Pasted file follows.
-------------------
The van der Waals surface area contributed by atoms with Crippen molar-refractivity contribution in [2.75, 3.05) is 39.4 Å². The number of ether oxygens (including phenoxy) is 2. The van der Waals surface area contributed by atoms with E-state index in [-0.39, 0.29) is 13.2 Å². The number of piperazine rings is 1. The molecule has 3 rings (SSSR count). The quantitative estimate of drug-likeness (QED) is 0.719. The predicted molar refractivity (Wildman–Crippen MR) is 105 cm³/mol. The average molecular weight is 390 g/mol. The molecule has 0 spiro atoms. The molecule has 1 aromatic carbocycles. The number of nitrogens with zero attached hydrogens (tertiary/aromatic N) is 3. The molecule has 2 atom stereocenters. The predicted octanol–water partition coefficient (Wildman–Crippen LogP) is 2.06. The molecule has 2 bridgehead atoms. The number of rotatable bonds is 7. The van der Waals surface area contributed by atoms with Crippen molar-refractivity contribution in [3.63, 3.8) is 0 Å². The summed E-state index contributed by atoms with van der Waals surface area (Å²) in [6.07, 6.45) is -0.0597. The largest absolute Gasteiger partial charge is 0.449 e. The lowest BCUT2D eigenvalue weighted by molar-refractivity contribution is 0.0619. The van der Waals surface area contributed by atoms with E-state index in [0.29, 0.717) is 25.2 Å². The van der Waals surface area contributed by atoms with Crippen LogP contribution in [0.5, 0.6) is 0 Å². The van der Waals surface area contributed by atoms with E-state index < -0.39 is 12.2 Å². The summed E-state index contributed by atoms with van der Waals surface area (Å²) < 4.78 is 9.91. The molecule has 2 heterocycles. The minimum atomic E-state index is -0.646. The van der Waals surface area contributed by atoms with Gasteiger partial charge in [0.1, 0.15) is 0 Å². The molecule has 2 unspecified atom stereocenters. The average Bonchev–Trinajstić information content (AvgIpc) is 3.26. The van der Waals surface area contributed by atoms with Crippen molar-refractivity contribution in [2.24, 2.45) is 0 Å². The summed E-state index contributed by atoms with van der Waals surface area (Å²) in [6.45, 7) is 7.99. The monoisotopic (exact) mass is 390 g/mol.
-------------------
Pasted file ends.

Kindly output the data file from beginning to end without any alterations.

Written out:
The van der Waals surface area contributed by atoms with Crippen molar-refractivity contribution in [2.75, 3.05) is 39.4 Å². The number of ether oxygens (including phenoxy) is 2. The van der Waals surface area contributed by atoms with E-state index in [-0.39, 0.29) is 13.2 Å². The number of piperazine rings is 1. The molecule has 3 rings (SSSR count). The quantitative estimate of drug-likeness (QED) is 0.719. The predicted molar refractivity (Wildman–Crippen MR) is 105 cm³/mol. The average molecular weight is 390 g/mol. The molecule has 0 spiro atoms. The molecule has 1 aromatic carbocycles. The number of nitrogens with zero attached hydrogens (tertiary/aromatic N) is 3. The molecule has 2 atom stereocenters. The predicted octanol–water partition coefficient (Wildman–Crippen LogP) is 2.06. The molecule has 2 bridgehead atoms. The number of rotatable bonds is 7. The van der Waals surface area contributed by atoms with Crippen molar-refractivity contribution in [3.63, 3.8) is 0 Å². The summed E-state index contributed by atoms with van der Waals surface area (Å²) in [6.07, 6.45) is -0.0597. The largest absolute Gasteiger partial charge is 0.449 e. The lowest BCUT2D eigenvalue weighted by molar-refractivity contribution is 0.0619. The van der Waals surface area contributed by atoms with E-state index in [0.29, 0.717) is 25.2 Å². The van der Waals surface area contributed by atoms with Crippen LogP contribution in [0.5, 0.6) is 0 Å². The van der Waals surface area contributed by atoms with E-state index < -0.39 is 12.2 Å². The summed E-state index contributed by atoms with van der Waals surface area (Å²) < 4.78 is 9.91. The molecule has 2 heterocycles. The minimum atomic E-state index is -0.646. The van der Waals surface area contributed by atoms with Gasteiger partial charge in [0.1, 0.15) is 0 Å². The molecule has 2 unspecified atom stereocenters. The average Bonchev–Trinajstić information content (AvgIpc) is 3.26. The van der Waals surface area contributed by atoms with Crippen molar-refractivity contribution in [2.24, 2.45) is 0 Å². The summed E-state index contributed by atoms with van der Waals surface area (Å²) in [6.45, 7) is 7.99. The monoisotopic (exact) mass is 390 g/mol.